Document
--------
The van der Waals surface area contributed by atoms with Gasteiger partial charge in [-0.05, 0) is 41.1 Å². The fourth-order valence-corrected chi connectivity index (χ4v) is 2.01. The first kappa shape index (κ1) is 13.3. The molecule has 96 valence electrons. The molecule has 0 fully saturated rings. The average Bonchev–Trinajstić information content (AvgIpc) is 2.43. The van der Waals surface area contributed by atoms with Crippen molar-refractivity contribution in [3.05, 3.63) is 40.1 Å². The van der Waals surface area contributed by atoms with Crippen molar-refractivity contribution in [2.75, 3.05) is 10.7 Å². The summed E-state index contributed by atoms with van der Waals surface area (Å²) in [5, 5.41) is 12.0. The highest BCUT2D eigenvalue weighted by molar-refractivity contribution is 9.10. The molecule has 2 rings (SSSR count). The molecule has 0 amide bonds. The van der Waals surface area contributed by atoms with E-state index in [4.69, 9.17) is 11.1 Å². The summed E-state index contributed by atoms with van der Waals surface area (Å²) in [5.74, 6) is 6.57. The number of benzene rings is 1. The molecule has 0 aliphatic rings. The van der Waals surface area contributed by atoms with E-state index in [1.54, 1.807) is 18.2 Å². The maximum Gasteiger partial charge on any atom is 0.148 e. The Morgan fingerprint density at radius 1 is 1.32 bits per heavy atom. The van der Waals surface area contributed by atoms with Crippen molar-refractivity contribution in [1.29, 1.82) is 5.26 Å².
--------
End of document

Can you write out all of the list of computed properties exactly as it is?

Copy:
The van der Waals surface area contributed by atoms with Gasteiger partial charge in [-0.05, 0) is 41.1 Å². The fourth-order valence-corrected chi connectivity index (χ4v) is 2.01. The first kappa shape index (κ1) is 13.3. The molecule has 96 valence electrons. The molecule has 0 fully saturated rings. The average Bonchev–Trinajstić information content (AvgIpc) is 2.43. The van der Waals surface area contributed by atoms with Crippen molar-refractivity contribution in [3.05, 3.63) is 40.1 Å². The van der Waals surface area contributed by atoms with Crippen molar-refractivity contribution in [2.75, 3.05) is 10.7 Å². The summed E-state index contributed by atoms with van der Waals surface area (Å²) in [5, 5.41) is 12.0. The highest BCUT2D eigenvalue weighted by molar-refractivity contribution is 9.10. The molecule has 2 rings (SSSR count). The molecule has 0 amide bonds. The van der Waals surface area contributed by atoms with E-state index in [4.69, 9.17) is 11.1 Å². The summed E-state index contributed by atoms with van der Waals surface area (Å²) in [5.74, 6) is 6.57. The number of benzene rings is 1. The molecule has 0 aliphatic rings. The van der Waals surface area contributed by atoms with E-state index in [1.54, 1.807) is 18.2 Å². The maximum Gasteiger partial charge on any atom is 0.148 e. The Morgan fingerprint density at radius 1 is 1.32 bits per heavy atom. The van der Waals surface area contributed by atoms with Crippen molar-refractivity contribution in [1.29, 1.82) is 5.26 Å².